Friday, 29 January 2016

Be More Like Bowie.

If you work in the creative field long enough, you would know exactly what works. Whether you are a musician or a writer, you have a fair idea of what the pulse of the market is and whether or not what you create is in tandem with what is in defines where you stand both creatively and as a person. Boy, that's a long sentence. Would McEwan would be proud?! 

Anywho, like so many others, I lost an idol this year when David Bowie passed away. But it's also given me an opportunity to learn more about Bowie, about what he stood for as a person, as an artiste and of course, discover some of his unheard hits. 

So, when I was reading or rather discovering how Bowie was a big influence on Trent Reznor, I was surprised to see Reznor mention how Bowie chose to play the songs he wanted to play when they were touring together. Nearly all musicians know which of their songs concertgoers come to see. Not all of them have the courage to go ahead and do what they want. I hope you and I both can follow the Starman here and stay true to our tastes. Whether or not that gets us a lot of applause is irrelevant.

Excerpts from the Rolling Stone Interview:

At one of our first meetings, in rehearsals, we were talking about how the tour was going to go. I was faced with a strange predicament: At that moment in time, we'd sold more tickets than he did in North America. And there's no way on earth David Bowie is going to open for me. And on top of that, he said, "You know, I'm not going to play what anybody wants me to play. I just finished a strange new album. And we're going to play some select cuts from a lot of Berlin trilogy–type things, and the new album. That's not what people are going to want to see, but that's what I need to do. And you guys are going to blow us away every night." I remember thinking, "Wow. I'm witnessing firsthand the fearlessness that I've read about."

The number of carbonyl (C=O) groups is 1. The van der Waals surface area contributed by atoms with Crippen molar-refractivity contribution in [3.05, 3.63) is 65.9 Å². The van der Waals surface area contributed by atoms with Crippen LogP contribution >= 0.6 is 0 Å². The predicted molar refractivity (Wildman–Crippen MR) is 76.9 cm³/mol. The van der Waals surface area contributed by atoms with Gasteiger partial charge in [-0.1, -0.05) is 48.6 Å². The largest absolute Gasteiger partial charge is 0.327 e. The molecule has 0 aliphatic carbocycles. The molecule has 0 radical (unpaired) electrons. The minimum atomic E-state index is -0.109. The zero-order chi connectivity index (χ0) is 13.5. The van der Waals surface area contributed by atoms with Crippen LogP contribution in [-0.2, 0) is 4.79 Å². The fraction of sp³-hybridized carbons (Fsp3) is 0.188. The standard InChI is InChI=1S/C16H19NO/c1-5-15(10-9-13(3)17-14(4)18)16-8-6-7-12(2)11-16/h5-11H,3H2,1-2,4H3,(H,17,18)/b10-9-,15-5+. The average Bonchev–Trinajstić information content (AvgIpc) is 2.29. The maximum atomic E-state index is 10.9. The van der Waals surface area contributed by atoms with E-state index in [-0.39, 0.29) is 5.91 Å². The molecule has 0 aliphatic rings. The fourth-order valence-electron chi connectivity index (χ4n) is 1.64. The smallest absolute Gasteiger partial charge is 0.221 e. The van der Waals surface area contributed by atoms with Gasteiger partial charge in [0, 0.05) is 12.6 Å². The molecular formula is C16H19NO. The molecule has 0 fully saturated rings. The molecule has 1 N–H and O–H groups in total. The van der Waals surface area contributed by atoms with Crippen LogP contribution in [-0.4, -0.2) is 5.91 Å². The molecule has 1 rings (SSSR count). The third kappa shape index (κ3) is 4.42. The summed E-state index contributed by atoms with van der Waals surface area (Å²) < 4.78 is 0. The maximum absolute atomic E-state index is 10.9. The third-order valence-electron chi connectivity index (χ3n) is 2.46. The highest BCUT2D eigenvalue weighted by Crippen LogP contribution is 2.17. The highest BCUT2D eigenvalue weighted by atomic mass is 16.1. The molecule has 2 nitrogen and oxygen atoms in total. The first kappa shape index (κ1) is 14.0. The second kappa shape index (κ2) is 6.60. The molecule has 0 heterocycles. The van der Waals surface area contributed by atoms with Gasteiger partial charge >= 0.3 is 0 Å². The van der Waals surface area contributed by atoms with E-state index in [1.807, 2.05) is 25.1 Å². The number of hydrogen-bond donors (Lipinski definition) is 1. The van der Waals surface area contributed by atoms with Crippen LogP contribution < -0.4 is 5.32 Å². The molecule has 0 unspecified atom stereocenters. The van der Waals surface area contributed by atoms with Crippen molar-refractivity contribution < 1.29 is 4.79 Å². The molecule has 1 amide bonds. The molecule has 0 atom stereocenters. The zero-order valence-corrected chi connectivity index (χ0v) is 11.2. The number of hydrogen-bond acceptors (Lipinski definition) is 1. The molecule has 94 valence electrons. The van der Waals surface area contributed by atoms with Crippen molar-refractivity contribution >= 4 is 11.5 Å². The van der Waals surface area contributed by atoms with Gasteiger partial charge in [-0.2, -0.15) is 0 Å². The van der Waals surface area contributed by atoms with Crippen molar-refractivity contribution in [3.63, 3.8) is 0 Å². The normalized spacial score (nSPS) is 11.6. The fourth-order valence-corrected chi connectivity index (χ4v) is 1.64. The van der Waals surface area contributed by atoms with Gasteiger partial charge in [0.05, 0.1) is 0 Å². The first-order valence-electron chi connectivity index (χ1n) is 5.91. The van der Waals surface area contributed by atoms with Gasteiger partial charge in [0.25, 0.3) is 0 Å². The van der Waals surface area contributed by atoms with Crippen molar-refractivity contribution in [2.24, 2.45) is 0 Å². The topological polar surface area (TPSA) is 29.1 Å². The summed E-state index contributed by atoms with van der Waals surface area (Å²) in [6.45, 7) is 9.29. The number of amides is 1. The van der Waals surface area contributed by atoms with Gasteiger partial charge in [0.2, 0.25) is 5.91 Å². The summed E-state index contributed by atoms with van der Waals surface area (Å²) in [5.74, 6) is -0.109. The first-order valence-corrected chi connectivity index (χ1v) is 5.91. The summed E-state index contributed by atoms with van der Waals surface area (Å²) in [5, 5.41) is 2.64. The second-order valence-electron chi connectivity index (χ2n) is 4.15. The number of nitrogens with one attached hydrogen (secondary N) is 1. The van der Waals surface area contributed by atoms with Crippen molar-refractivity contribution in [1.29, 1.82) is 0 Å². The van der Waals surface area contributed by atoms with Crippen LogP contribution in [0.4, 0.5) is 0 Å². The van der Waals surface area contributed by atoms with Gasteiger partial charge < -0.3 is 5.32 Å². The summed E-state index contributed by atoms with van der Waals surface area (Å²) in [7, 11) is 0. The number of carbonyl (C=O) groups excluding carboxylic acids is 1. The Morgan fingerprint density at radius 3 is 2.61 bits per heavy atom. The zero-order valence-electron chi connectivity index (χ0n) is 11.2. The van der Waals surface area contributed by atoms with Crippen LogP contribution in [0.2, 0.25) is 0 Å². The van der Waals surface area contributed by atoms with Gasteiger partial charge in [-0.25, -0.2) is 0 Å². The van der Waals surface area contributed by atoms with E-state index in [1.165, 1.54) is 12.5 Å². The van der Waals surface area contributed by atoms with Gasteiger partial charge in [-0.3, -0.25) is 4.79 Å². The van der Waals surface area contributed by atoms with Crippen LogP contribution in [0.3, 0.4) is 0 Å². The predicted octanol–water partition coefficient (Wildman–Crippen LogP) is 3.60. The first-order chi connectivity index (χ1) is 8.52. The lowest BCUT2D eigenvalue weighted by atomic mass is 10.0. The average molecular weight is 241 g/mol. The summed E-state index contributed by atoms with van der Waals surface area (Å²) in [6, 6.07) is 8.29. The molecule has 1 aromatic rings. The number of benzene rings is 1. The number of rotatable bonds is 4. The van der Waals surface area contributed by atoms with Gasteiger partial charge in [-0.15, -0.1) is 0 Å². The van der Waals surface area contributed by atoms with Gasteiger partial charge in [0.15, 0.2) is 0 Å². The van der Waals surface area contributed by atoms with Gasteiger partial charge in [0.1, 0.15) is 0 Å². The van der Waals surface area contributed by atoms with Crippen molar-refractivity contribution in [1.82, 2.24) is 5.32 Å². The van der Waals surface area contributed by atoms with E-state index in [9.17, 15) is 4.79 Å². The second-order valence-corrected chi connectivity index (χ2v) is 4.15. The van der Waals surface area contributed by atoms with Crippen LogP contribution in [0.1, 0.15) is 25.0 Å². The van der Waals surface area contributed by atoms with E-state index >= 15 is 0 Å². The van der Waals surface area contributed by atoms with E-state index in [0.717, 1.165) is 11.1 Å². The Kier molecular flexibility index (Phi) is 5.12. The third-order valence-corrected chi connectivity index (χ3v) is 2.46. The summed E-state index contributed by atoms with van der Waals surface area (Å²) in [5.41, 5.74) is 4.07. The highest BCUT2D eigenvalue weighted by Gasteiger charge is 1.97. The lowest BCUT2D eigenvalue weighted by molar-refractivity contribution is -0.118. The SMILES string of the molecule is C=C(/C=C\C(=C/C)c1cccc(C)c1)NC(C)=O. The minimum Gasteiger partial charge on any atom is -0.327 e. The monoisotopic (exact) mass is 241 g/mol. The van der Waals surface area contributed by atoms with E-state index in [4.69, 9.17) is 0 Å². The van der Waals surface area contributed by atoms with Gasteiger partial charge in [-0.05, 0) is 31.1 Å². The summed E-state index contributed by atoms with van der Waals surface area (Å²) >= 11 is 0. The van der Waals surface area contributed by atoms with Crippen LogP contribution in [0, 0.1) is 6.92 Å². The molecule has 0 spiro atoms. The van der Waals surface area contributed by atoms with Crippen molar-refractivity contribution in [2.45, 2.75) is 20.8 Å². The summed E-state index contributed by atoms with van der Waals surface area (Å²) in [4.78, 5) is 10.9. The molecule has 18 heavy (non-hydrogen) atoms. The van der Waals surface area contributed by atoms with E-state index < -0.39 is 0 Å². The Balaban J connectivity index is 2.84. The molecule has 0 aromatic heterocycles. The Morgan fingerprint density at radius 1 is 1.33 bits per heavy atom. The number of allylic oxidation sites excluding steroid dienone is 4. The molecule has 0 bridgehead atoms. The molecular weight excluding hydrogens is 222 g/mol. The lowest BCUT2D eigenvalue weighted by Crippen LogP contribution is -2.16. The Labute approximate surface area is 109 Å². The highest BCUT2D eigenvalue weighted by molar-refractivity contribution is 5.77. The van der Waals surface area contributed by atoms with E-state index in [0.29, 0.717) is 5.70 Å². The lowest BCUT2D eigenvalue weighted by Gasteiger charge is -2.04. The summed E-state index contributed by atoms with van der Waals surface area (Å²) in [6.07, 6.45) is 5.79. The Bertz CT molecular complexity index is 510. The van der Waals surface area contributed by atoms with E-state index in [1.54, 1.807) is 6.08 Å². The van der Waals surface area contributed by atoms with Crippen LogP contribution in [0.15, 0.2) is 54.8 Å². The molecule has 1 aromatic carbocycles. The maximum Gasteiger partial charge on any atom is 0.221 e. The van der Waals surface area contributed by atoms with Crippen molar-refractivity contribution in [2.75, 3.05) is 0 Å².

There was a subdued reaction to him for the most part. In the environment of an outdoor-amphitheater rock concert in the summer, people with 32-ounce beers probably would have preferred to hear "Changes," rather than an art installation on stage. He did what he wanted to do. That made an impression. And I think about that anytime I'm going to ask for your attention or your money in some capacity.  

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